In the sixth episode of Mrs. America, Republican Jill Ruckelshaus (Elizabeth Banks) takes center stage as one of the leaders of the feminist movement, going head-to-head with Phyllis Schlafly in a battle for the party’s support. Up to this point, the Hulu and FX series has mostly showcased the clash between pro–Equal Rights Amendment Democrats on one side and anti-ERA Republicans on the other, and “Jill” offers a more nuanced look at the battles being fought within the parties themselves. Below, just as we did for the first five episodes, we break down which parts are straight from history and which are artistic license.
Jill Ruckelshaus (Elizabeth Banks)
One of the founders of the National Women’s Political Caucus, Jill Ruckelshaus had a unique position in the debate surrounding the ERA as she was both a leading proponent of the amendment and a Republican. Episode 6 opens with Ruckelshaus shaking hands with President Gerald Ford as she accepts the position of chairwoman on a national commission “to honor women and urge ratification of the Equal Rights Amendment.” This event really did happen, and it was indeed held in celebration of something called “International Women’s Year,” which was a formal title given to the year 1975 by the United Nations. And yes, Ruckelshaus really was appointed by Ford as presiding officer of the National Commission on the Observance of International Women’s Year.
Following the ceremony, Betty Ford takes Ruckelshaus aside and says, “You should be front and center, Jill. Who better to prove feminism isn’t a dirty word? A Midwestern married mom of five … you’re as American as apple pie.” It is true that, as a clean-cut, married, and fiscally conservative woman, Ruckelshaus challenged the dominant cultural stereotypes around feminists and the pro-ERA movement at the time. A 1983 Washington Post article described her as “the kind of woman some women envy: aggressive and articulate, always maintaining her femininity. She can easily be described as pretty. She has Windex-blue eyes.” And yes, she did raise five children, two of them from her husband William’s previous marriage. When she married him, he was recently widowed and had infant twin daughters, something she references later in the episode in conversation with Phyllis Schlafly.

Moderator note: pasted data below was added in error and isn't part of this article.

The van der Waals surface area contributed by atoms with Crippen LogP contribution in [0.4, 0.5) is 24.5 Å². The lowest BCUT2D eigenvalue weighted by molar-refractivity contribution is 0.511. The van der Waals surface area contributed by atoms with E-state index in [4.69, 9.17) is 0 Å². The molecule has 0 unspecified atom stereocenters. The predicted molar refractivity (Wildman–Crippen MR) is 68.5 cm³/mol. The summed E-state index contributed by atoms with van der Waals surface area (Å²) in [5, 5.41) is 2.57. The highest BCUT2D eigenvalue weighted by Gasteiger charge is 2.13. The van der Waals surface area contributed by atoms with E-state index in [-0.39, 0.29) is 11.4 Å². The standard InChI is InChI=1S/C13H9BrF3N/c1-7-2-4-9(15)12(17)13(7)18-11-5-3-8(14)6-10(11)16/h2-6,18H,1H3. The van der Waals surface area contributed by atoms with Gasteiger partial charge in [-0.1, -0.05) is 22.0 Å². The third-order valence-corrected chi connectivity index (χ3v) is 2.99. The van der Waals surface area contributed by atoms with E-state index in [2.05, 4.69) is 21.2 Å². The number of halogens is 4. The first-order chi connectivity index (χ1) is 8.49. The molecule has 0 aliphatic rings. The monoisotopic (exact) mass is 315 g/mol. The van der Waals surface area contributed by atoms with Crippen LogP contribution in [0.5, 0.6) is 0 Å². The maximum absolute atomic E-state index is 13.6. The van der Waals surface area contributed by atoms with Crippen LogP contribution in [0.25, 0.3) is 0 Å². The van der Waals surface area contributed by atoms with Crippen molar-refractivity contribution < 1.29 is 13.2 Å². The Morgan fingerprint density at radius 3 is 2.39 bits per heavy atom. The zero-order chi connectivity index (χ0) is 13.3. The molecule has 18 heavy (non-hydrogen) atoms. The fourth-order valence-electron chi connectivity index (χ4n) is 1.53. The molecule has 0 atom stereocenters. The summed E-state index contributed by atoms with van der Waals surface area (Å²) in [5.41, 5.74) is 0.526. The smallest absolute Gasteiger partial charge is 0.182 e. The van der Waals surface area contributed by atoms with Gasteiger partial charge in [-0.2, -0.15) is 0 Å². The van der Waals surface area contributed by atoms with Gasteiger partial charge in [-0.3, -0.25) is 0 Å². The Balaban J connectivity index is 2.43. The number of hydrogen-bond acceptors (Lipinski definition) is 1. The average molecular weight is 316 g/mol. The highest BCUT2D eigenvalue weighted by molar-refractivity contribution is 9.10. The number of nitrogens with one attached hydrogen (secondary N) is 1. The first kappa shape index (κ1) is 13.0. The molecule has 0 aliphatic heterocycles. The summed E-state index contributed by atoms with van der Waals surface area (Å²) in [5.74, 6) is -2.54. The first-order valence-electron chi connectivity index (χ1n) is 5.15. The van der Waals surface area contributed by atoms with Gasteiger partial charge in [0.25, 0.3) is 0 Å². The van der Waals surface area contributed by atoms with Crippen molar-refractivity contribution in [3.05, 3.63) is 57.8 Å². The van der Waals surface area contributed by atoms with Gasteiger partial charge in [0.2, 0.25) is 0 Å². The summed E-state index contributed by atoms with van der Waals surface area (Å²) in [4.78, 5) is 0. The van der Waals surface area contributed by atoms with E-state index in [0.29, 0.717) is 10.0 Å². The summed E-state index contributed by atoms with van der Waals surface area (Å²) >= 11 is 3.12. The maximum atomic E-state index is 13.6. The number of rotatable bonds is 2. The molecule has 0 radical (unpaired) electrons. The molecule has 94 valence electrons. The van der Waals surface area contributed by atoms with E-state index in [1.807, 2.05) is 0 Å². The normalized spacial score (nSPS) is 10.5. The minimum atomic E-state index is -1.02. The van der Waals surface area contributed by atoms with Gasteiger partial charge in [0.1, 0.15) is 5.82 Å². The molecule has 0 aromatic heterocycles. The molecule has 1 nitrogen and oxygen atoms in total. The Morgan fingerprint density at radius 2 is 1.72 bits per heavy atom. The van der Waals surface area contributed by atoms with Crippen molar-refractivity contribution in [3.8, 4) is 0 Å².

William Ruckelshaus (Josh Hamilton)
One of the episode’s main storylines involves William Ruckelshaus being short-listed to be Ford’s running mate. The couple spend several days preparing William’s acceptance speech and envisioning possibilities for the future, but in the end he is overlooked for the position. The show suggests that Ruckelshaus may not have been socially conservative enough for the Republican party leaders and that his association with Jill—whose feminist ERA advocacy would upset the “Reaganites”—may have done him in. The real William Ruckelshaus, who had served as director of the FBI and as Nixon’s deputy attorney general before resigning during the Saturday Night Massacre, was indeed a finalist for the 1976 vice presidential nomination, though in the end Ford went with Bob Dole. While it is unclear why, exactly, Ford chose Dole, the New York Times reported at the time that Ford made the decision after consulting with Ronald Reagan, who was particularly supportive of Dole. Ruckelshaus remained independent-minded until the end, endorsing Hillary Clinton in the 2016 election and criticizing Trump’s treatment of the Mueller investigation in 2018 before dying in 2019.*
Lottie Beth Hobbs (Cindy Drummond)
In this episode, we see Schlafly join forces with a right-wing Christian group called Women Who Want to Be Women, or WWWW, which is headed up by an extremely conservative fundamentalist woman, Lottie Beth Hobbs. Over the course of several meetings, Schlafly courts Hobbs to join the board of the Eagle Forum in an attempt to gain access to the WWWW mailing list, which will allow her to broaden her reach among conservative women. All of this tracks more or less with history. WWWW was in fact an early anti-feminist group that helped bring about the rise of the Christian right. Hobbs, a Fort Worth, Texas, woman who was fiercely anti-abortion and anti–gay rights, did team up with Schlafly to build a national conservative alliance against the ERA. (More on this in later episodes.) She went on to become a member of President Ronald Reagan’s Council on Family Values, and, like Schlafly, she died in 2016.